Meaning and Symbology of Mehndi (Henna Art)

Mehndi is basically the application of Henna plant extract as a temporary tattoo to decorate the skin in India, as well as in several Asian countries.

Apparently, this custom originated in India, in the desert areas of Rajasthan, Punjab, and Gujarat. They say that the people who lived in the Thar desert covered their hands and feet with a paste made with henna leaves. They observed that as long as the color remained on the skin, their body temperature remained low, helping them cope with the relentless heat. With the passage of time, the ladies began to experiment by drawing a point in the center with small points around. This small innovation gave way to the complexity of current designs.


Archaeological Evidence

However, the women of the Thar were not the only ones who painted their hands. It is believed that henna tattoo originated in the Middle East, probably in Egypt. There is archaeological evidence of mummies 5,000 years old, whose toenails are covered with henna. For the Egyptians, Henna was used for medicinal purposes, as a treatment for inflammation and fungal infections, as an astringent to stop diarrhea or as a cure for snake and scorpion bites. Henna was also part of a funeral ritual to prepare the body on his journey to eternity, where his application supposedly facilitated his journey.

Mughals brought henna to India

Muslim societies also used henna medicinally. It is believed that its application played an important role in the traditional practices of the prophets, such as applying it to the hair to relieve headaches or over the body to prevent body odors. In several “hadiths” (oral traditions) of Islam, the use of henna as a remedy or dye is mentioned. The Prophet Muhammad (S.A.W) used it to dye his beard and his followers adopted that practice. The Mughals brought henna to India in the 12th century.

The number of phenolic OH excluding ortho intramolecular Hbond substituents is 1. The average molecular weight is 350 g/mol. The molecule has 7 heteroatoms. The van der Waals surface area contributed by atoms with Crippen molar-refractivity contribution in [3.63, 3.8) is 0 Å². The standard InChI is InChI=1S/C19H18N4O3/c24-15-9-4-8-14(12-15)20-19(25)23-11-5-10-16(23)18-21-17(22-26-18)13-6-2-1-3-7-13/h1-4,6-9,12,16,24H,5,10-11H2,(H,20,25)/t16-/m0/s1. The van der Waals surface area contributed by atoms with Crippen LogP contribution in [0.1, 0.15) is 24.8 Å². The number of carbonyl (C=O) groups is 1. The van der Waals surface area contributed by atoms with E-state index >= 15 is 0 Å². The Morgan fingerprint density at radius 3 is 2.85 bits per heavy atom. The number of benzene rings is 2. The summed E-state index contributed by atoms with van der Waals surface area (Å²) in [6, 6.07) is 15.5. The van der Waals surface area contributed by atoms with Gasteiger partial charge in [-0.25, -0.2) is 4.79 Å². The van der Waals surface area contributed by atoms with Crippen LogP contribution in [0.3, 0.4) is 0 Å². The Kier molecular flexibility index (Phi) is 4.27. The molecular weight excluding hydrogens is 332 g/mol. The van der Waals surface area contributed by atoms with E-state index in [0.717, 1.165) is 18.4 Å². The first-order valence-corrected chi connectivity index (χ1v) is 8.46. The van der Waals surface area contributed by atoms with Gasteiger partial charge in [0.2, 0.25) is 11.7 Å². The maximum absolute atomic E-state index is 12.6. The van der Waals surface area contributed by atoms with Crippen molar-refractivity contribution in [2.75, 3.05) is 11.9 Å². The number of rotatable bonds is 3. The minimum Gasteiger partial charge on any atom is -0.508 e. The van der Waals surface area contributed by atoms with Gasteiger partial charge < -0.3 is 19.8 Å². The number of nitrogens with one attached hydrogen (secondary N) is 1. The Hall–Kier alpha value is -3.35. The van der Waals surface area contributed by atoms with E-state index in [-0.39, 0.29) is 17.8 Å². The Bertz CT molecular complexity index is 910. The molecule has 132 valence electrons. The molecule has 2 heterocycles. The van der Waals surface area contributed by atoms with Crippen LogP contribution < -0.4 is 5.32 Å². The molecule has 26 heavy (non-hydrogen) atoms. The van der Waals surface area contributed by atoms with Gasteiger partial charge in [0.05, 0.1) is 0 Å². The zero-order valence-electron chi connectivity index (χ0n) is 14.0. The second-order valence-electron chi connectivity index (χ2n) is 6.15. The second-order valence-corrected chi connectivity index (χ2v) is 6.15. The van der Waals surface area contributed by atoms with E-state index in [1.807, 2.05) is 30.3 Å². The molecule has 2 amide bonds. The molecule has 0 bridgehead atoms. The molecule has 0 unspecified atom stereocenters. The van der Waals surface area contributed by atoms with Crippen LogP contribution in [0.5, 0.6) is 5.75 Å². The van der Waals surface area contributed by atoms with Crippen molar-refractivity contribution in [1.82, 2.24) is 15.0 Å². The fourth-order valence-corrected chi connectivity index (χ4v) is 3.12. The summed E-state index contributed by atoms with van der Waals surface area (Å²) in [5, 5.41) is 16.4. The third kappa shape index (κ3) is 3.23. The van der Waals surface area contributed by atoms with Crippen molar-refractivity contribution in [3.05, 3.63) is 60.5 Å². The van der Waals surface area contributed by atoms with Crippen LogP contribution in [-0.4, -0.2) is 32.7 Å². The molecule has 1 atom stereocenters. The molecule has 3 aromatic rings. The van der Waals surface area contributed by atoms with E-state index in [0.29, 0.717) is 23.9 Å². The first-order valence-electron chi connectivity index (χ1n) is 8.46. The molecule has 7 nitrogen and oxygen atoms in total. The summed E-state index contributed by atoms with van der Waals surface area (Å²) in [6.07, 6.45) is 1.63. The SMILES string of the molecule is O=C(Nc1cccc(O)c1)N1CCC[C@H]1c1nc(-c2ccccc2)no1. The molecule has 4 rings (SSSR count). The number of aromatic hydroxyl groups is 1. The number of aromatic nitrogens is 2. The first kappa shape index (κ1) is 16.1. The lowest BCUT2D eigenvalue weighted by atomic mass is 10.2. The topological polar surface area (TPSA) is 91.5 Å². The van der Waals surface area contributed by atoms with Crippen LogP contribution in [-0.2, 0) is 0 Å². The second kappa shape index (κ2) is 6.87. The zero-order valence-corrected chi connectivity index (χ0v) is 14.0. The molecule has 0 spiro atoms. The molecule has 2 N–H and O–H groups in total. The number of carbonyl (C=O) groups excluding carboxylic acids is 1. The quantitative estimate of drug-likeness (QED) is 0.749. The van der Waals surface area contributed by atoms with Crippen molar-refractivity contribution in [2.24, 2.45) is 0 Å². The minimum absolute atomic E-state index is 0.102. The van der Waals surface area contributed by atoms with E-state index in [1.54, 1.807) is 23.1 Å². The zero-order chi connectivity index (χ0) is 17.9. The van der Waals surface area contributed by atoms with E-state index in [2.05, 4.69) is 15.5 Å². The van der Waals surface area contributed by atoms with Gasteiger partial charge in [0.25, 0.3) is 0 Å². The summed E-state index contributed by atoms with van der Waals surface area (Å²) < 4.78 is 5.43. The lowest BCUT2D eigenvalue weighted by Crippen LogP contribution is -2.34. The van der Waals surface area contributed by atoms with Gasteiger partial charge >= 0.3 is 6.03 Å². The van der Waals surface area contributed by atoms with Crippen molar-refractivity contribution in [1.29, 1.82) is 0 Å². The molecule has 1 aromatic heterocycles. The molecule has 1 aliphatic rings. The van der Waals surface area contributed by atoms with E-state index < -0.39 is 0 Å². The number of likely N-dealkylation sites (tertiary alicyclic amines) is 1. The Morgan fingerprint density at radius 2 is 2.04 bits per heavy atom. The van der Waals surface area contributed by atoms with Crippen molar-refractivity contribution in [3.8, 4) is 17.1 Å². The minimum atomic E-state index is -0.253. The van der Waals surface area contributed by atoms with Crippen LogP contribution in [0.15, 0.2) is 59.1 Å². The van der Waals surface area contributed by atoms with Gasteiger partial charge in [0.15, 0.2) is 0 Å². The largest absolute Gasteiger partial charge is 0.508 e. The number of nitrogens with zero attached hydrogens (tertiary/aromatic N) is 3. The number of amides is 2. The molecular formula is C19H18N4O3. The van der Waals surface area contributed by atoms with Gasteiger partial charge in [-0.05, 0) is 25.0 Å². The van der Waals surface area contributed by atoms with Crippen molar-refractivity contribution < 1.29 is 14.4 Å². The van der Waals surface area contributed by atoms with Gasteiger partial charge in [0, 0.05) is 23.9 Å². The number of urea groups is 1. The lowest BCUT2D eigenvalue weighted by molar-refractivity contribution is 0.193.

In ancient times, the Barber’s wife was the one who applied the henna to the ladies, since henna artists were originally from the “Nai” caste, the barbers’ caste. The paintings of the time show women with henna on their hands and feet.

While the word “henna” is derived from the Arabic word for the plant “hinna”, most South Asians become more familiar with its synonym: the word “mehndi”.

However, those are not the only names for this reddish-brown paste, in Kerala it is known as “mylanchi”. In Konkani it is called “meti”. The Tamils ​​call henna “mayilainandi” or “marudhaani.” In fact, there are more than 60 different names for henna in 43 languages.

Mehndi is a popular art that is traditionally applied to Hindu brides before the wedding ceremony and in some cases replaced the jewelry in low-income families who could not afford the cost of traditional garments, so sometimes Designs emulated bracelets and rings.


The celebration of weddings in India generally lasts several days, as several previous events or functions are held. Among them is the Mehndi Rat ceremony which is one of the most important. It is a fun ritual that marks the initiation of women into their new life as married women. The guests attend the house of the groom, or on the other hand, of the bride, where professionals who apply tattoos to all the guests are hired. These tattoos are not as elaborate as the bride’s, nor do they compete with their beauty. In some areas of India, the groom is also painted with henna.

There are other myths around this tattoo. The most popular belief is that the deeper the color, the stronger the link between the bride and her mother-in-law will be. When henna is in his hands, the bride “does not have to do any housework and will be spoiled and pampered,” especially in cases where the bride is going to live at the house of the groom’s parents after marriage. Another popular tradition is to “hide” among the designs, the initials of the groom. “If the groom does not get them, he must give a prize to the bride and it is a sign that the bride will be the most dominant person among the couple”.

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